AS April draws to a balmy close, the Zambezi is slowly rising here on the island. The Zambezi River Authority tells us that on 23 April the volume had increased to 1,035 cubic meters/second, still only 26% of its volume of 3,954 this time last year. One of the measuring stations is situated at Chavuma in Western Zambia, where the river re-enters Zambia from Angola. The river that far upstream peaked on 17 March and is now dropping. Its volume is 538 cubic meters/second, last year it was 4,842. The level there is trending the 1995/96 season which was the lowest in 50 years.
The poor rainy season has its advantages; we have had very few mosquitoes this year, and bugs, in general, are in short supply. Not good for those animals that eat them, but a good number of our guests are delighted. I have noticed that certain nationalities that come to the island have a lower tolerance for insects, compared to others. I attribute this to the fact that many of them live in big cities, notoriously poor environments for insects with the exception of cockroaches.
The first elephants are starting to visit us from the Zimbabwean bank. We have had some wonderful viewings of young bulls swimming from the island to Palm Island in Zambia, typically in the late afternoon. Even though the river is relatively low, the current is still strong enough to sweep them well downstream from where they launch. A few days ago, we had a hippo grazing between Rooms 3 and 4 late into the morning, which is unusual. Guests are always thrilled to see them out of the water and are amazed at their bulk. Hippos are very neat eaters, nipping the growing tips of the grass off with their lips and leaving the remainder in healthy condition. They are excellent lawn mowers and their dung fertilizes the food they eat.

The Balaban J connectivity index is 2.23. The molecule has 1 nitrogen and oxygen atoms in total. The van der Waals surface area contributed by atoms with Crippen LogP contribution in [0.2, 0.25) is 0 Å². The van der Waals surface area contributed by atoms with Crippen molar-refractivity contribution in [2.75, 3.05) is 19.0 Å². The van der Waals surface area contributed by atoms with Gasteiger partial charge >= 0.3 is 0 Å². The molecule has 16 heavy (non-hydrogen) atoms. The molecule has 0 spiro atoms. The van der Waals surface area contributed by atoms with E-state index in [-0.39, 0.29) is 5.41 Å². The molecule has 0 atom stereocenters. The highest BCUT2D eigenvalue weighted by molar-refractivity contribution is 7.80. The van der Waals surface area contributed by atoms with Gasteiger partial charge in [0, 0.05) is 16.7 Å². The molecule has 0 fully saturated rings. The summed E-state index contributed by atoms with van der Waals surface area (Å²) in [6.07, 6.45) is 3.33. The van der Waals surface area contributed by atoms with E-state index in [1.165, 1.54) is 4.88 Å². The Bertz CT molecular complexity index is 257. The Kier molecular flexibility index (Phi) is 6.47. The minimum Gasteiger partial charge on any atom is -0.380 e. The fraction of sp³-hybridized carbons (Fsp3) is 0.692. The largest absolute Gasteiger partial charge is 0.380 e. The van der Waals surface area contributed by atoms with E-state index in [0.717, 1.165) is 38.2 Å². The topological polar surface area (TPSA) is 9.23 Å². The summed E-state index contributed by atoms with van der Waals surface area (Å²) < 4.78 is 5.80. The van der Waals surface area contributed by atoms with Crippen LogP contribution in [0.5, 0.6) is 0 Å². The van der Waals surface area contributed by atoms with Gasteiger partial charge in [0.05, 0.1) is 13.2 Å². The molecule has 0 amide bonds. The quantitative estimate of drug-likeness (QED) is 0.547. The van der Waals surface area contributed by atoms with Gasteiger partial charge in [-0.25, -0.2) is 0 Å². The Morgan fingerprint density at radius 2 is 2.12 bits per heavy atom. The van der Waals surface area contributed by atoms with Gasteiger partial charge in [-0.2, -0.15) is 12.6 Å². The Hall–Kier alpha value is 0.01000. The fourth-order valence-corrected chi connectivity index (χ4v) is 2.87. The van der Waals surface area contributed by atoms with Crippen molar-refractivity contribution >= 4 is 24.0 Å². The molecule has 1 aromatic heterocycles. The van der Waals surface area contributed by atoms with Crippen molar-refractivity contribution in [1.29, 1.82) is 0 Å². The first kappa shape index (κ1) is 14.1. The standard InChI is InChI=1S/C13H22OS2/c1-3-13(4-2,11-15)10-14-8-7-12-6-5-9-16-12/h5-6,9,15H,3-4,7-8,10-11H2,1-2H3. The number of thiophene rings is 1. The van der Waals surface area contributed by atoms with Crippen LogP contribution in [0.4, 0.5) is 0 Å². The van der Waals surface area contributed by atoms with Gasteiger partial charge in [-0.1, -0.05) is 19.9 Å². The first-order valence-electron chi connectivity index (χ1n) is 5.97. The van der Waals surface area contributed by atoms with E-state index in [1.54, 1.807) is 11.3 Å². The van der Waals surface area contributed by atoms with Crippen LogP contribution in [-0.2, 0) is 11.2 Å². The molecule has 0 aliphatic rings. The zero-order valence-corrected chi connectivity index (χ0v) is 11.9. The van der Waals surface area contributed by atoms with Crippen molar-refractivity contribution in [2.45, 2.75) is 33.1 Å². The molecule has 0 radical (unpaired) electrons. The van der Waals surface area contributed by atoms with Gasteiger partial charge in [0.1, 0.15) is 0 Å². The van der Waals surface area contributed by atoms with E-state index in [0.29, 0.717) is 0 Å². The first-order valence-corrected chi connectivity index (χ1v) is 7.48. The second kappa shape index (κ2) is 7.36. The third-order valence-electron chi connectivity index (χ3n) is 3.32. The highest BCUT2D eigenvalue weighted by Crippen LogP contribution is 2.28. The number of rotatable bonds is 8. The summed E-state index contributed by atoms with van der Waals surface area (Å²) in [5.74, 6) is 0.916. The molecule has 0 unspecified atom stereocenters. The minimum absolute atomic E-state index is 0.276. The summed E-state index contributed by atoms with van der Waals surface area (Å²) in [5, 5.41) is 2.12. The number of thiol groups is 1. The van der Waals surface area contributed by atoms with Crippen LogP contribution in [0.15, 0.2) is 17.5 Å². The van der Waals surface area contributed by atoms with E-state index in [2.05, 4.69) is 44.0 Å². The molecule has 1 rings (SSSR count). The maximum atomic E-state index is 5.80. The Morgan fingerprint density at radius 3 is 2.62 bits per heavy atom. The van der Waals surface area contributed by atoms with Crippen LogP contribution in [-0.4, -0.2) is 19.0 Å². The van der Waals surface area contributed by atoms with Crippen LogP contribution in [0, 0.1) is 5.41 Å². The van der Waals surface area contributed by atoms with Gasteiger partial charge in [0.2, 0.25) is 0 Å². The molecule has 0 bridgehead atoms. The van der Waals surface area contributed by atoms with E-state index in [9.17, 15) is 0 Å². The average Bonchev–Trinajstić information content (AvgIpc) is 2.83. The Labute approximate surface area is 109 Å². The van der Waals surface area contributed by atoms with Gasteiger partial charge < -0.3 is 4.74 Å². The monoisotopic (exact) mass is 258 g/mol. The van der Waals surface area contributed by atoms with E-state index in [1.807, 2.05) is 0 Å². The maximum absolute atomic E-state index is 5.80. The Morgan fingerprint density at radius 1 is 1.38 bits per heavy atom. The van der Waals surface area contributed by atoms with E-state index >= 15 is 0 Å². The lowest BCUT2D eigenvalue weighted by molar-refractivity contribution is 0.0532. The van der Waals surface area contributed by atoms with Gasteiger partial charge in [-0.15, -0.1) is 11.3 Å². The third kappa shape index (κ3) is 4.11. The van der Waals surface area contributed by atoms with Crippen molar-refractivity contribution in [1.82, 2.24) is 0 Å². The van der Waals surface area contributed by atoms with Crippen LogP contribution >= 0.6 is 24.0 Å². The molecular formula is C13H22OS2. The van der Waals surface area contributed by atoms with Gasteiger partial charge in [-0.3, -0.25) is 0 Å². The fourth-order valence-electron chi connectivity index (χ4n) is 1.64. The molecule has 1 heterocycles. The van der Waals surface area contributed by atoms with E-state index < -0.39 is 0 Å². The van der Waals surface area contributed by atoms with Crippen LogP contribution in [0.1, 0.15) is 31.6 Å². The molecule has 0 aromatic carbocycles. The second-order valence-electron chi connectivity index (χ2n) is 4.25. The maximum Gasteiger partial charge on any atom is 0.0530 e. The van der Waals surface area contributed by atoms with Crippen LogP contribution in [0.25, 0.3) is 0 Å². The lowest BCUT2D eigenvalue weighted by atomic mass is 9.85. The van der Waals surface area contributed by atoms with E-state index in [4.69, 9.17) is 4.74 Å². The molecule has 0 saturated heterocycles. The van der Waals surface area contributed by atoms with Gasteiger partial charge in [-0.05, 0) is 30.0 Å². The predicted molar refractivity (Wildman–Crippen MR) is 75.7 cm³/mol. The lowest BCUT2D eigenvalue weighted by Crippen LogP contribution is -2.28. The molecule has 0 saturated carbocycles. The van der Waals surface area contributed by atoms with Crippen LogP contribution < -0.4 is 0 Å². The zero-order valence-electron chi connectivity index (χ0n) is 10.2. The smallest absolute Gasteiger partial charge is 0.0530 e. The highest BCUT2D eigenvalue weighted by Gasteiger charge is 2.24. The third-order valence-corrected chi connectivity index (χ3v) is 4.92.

Walking home down the walkway to my tent last night I noticed that the Southern Cross is in a great position for viewing from the rooms right now. For most of the year, it is not easy to see behind the huge palms and other trees on the island.
Every morning flocks of Egyptian geese fly over the island heading downstream, honking as they move. In the evenings as we wait on the jetty for our guests to return from their cruises and drives, they fly back in the opposite direction, giving us a beautiful fly-past in formation. I always wonder where they roost and where they spend their days, and nobody seems to know. Humans in cities are not the only creatures on earth to commute.
On 20 April the first guests ever to stay in Room 6 arrived. Building began on 18 January, and the project took almost exactly three months to complete. Luc and Gugula from Belgium loved their three nights with us, and we are happy that major construction is now finished here. The walkway from Room 5 to 6 has a very high arch to allow even the tallest elephants through with ease. I cannot imagine that there is another room anywhere in the Vic Falls area with a view that comes even close.
Average Monthly Rainfall for Livingstone. Source: www.yr.no